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'Autumn in New York'

'Autumn' leaves behind an uncomfortable tale

Saturday, August 12, 2000

By Barbara Vancheri, Post-Gazette Staff Writer

Perhaps the makers of "Autumn in New York" knew that the prospect of a 48-year-old man romancing a 22-year-old woman might give people the heebie-jeebies. Maybe that's why Richard Gere and Winona Ryder keep mentioning why their affair is wrong. Wrong!

 
   
"Autumn in New York"


Rating: PG-13 for language, a couple of discreet bedroom scenes.

Starring: Richard Gere, Winona Ryder.

Director: Joan Chen.

Web site: www.mgm.com/autumn
inny

Critic's call: 1 1/2 stars

 
 

When the subject of his age comes up, she quips: "I collect antiques, or I aspire to." He later says, "This isn't right," acknowledging he's old enough to be her father. And the crowning capper: "You're a kid, I'm a creep."

And I thought the dialogue was bad in "The Perfect Storm."

Gere is a hot, hip New York restaurateur named Will who is smitten by a pixie named Charlotte (Ryder), who happens to be the daughter of an old friend who was killed in an accident. When he, a world-class womanizer, tells her they have no future because he's not the committed kind, she seconds that emotion.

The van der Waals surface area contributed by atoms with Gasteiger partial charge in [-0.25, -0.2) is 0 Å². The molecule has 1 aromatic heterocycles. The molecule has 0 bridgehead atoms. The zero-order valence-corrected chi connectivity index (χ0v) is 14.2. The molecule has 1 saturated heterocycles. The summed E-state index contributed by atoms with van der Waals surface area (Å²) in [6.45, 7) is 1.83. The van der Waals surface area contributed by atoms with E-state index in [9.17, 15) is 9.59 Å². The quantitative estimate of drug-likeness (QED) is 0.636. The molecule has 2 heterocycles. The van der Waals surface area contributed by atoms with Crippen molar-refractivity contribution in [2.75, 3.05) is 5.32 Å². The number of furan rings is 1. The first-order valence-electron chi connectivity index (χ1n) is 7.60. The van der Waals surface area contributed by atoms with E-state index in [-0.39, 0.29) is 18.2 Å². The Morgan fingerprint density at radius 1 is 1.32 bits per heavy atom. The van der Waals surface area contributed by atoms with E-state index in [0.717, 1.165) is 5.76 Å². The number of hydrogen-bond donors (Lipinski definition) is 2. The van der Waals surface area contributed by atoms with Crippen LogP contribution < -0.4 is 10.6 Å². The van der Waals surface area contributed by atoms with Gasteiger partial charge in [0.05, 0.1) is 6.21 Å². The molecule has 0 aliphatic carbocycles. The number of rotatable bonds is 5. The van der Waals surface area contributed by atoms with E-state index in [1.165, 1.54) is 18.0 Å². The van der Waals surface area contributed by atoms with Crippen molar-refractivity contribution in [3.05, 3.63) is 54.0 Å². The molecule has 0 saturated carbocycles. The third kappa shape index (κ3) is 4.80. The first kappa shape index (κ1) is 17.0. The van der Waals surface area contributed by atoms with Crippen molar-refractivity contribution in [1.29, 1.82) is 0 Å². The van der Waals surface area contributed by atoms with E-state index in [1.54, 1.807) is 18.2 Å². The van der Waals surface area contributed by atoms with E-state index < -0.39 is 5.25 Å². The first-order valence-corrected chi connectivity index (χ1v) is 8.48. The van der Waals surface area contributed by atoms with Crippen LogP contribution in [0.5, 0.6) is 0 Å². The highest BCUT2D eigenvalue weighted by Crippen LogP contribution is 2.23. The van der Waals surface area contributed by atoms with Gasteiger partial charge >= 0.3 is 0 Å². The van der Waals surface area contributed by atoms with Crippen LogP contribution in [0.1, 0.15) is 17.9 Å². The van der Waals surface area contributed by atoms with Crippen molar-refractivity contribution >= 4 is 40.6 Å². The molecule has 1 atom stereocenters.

You see, she -- spoiler alert! -- is sick. "Nobody even thought I'd last this long."

And thus, we have the rationalization for their romance, even though Gere (who turns 51 later this month) and Ryder (who will be 29 in October) look like father-daughter. A very handsome father and daughter, but you get the picture.

As a friend of Will's so indelicately phrases it: "She's the perfect woman. Young, beautiful and on her way out."

"Autumn in New York" is like bad daytime drama: Can Will learn to love, to truly love? Will Charlotte beat the illness that is slowly snuffing out her life? Is there a doctor somewhere out there in the world who can save her? And what about those mysterious women in Will's orbit?

MGM refused to show critics "Autumn in New York" in advance, and that's never a good sign. As bad as Gere is in the tearful scenes and as uncomfortable as Ryder is in the flirty, giggly ones, I don't blame them. Gere has the charm-o-meter on high, trying to create the same sort of charisma he had with Julia Roberts (33 in October and looking nothing like a teen waif). He fails.

No, I lay the blame at the computer keyboard of writer Allison Burnett, who also penned "Red Meat," "Bleeding Hearts" and "Bloodfist III." She and the Chinese-born director Joan Chen, who directed the unsentimental "Xiu Xiu: The Sent Down Girl," have joined forces here.

They seem to want to make an old-fashioned romance (it's PG-13, after all) but they don't have an old-fashioned story or an old-fashioned audience or an old-fashioned pairing such as Bogart and Bacall, who cooked on screen. No one ever mistook him for her daddy on screen -- especially when she taught him how to whistle. No whistling here, just howls of disbelief.



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